The Lymexylidae (historically often spelled Lymexylonidae), also known as ship-timber beetles, are a family of wood-boring beetles. Lymexylidae belong to the suborder Polyphaga and are the sole member of the superfamily Lymexyloidea.
Habitat and behavior
Example of an infested tree
Lymexylon, Elateroides, and Melittomma are pests to forest trees such as chestnut, poplar, and oak, and can be found worldwide. Some species are parasitic, causing decay in living trees and damaging timber structures such as houses and ships. Wood boring activities occur primarily in the larva stage, with the larvae damaging both sapwood and heartwood. Lymexylidae larvae bore into living and decaying wood (e.g. Chestnut, Populus, and Oak) where they consume the fungus Endomyces hylecoeti.
Symbiotic relationship with fungi
Lymexylidae larvae have a symbiotic association with certain types of fungi. The fungi grow in sheltered environments where they are tended by the larvae, such as the holes burrowed into the wood and, in return, the larvae feed on the fungi.
lays eggs into boreholes of bark beetles on a fallen beech
Specifically, this species has evolved a relationship with the yeast-like fungus Endomyces hylecoeti. Every egg the female lays is coated with fungal spores from a pouch near her ovipositor. The larvae hatch and subsequently collect some of the spores by remaining close to the egg shells for a period of time, before tunneling further into the wood. The fungi grow on the tunnel walls created by the larvae. The larvae then consume the fungus, rather than the wood itself. As the fungi require air flow to grow, the larvae ensure the tunnels are free of any debris.
Species and Genera
Lymexylidae contain the following genera:
Atractocerus Palisot de Beauvois, 1801
Australymexylon Wheeler, 1986
Elateroides Schaeffer, 1766
Lymexylon Fabricius, 1775
Melittomma Murray, 1867
Melittommopsis Lane, 1955
Protomelittomma Wheeler, 1986
Urtea Paulus, 2004
- †Adamas Chen & Zhang, 2020 Burmese amber, Myanmar, Late Cretaceous (Cenomanian)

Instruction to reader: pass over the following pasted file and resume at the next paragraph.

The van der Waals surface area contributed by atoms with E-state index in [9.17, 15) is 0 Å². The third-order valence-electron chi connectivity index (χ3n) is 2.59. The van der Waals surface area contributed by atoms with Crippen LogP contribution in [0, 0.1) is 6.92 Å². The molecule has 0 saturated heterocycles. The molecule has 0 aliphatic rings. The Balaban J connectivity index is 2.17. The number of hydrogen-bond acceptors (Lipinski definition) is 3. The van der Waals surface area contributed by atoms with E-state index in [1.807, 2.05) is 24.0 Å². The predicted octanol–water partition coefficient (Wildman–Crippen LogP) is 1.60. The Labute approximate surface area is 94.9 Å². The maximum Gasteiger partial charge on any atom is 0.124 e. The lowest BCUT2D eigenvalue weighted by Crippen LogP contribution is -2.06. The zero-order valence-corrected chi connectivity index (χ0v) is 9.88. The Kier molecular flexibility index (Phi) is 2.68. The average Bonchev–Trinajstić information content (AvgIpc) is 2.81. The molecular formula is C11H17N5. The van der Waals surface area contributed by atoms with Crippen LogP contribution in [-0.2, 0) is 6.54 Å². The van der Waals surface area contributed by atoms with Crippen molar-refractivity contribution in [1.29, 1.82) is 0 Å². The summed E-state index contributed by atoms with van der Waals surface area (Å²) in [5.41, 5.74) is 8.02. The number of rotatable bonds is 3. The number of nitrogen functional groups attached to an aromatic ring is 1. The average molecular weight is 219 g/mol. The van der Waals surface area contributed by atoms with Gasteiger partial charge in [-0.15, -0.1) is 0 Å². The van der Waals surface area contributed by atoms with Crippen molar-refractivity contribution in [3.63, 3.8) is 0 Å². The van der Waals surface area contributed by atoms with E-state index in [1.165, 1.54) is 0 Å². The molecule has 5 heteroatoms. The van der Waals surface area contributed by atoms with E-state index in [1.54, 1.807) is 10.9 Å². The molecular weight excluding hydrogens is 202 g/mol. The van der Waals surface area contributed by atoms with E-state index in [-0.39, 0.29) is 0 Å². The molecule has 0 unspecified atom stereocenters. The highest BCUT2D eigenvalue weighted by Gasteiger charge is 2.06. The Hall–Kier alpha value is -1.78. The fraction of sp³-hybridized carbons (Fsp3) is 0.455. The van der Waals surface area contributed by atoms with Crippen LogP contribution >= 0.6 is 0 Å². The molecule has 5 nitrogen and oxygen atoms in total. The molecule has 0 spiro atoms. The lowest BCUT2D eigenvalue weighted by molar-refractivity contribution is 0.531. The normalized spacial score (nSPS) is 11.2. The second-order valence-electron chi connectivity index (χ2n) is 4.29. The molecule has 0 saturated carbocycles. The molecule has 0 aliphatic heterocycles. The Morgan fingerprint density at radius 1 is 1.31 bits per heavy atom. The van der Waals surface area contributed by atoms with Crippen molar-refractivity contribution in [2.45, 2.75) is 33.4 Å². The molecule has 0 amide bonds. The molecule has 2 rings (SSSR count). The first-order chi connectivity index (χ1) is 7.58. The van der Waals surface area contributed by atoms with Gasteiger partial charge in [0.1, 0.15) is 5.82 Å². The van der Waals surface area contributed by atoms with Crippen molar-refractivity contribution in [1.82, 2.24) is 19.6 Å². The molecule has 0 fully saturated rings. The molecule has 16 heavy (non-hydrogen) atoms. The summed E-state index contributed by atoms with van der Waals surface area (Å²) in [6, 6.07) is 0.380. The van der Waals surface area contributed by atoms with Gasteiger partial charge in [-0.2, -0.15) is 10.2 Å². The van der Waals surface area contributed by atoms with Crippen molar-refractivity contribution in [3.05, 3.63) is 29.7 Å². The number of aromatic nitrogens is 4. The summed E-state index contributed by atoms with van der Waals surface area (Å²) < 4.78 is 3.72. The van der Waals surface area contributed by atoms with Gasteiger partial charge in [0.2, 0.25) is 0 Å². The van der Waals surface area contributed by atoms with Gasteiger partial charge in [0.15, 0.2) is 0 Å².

- †Cratoatractocerus Wolf-Schwenninger 2011 Crato Formation, Brazil, Early Cretaceous (Aptian)
- †Cretoquadratus Chen 2019 Burmese amber, Myanmar, Cenomanian
- †Ponomarenkylon Kirejtshuk 2008 Baltic amber, Eocene
- †Vetatractocerus Yamamoto 2019 Burmese amber, Myanmar, Cenomanian
There are over 60 species in these genera, including:
- 5–40 mm (0.20–1.6 in) long; elongate to slender, parallel-sided, vestiture consisting of fine setae; conspicuously necked to not necked; somewhat waisted.
- Head short, typically narrowed behind large protruding eyes forming a slight neck; surface punctate, with or without epicranial pit.
- Antennae short 11-segmented, filiform/serrate and often sexually dimorphic.
- Maxillary palpi 4-segmented, simple in most females, and with apical segment modified into a complex flabellate or plumose organ in males-palporgan.
- Tarsi 5-5-5 with legs slender, moderately long.
- Hind-leg coxae extending laterally to meet the elytra (Lymexylon), or not markedly extended laterally (Elateroides).
- Elytra individually tapered to their apices to not individually tapered; fairly short, exposing several terminal abdominal 1-3 tergites; all articulated and moveable.
- Wings with fairly complete venation, radial cell short or absent.
- Whitish-yellow, elongate, thin, cylindrical with short but well developed legs.
- Prognathous, stemmata absent or present may have eye spots.
- Abdominal modifications found in older larvae.
The superfamily Lymexyloidea is currently within series Cucujoidea. The internal phylogeny has not been clearly understood/completed by experts. Morphological data places the family inside the Tenebrionoidea, while molecular data place it as sister taxon to Tenebrionoidea, and polyphyletic.
- Arnett, Ross H., et al., eds. American Beetles: Polyphaga: Scarabaeoidea through Curculionoidea. Vol. 2. CRC Press, 2002: 261-262. EBSCO printed on Sept. 21,2013.
- Casari, S.A. and Albertoni, F.F., (2013). First Instar Larva of Atractocerus brasiliensis (Lepeletier & Audinet-Serville, 1825) (Lymexylidae, Atractocerinae). Volume 53(27): 359‑372.
- Kundrata, R., Bocakova, M., & Bocak, L. (2014). The comprehensive phylogeny of the superfamily Elateroidea (Coleoptera: Elateriformia). Molecular Phylogenetics and Evolution, 76, 162-171.
- Triplehorn, Charles A., Norman F. Johnson, and Donald J. Borror. Borror and DeLong's Introduction to the Study of Insects. Belmont, CA: Thompson Brooks/Cole, 2005.
- Wheeler, Q. D. (1986). Revision of the genera of Lymexylidae (Coleoptera: Cucujiformia). Bulletin of the American Museum of Natural History, 183:113-210.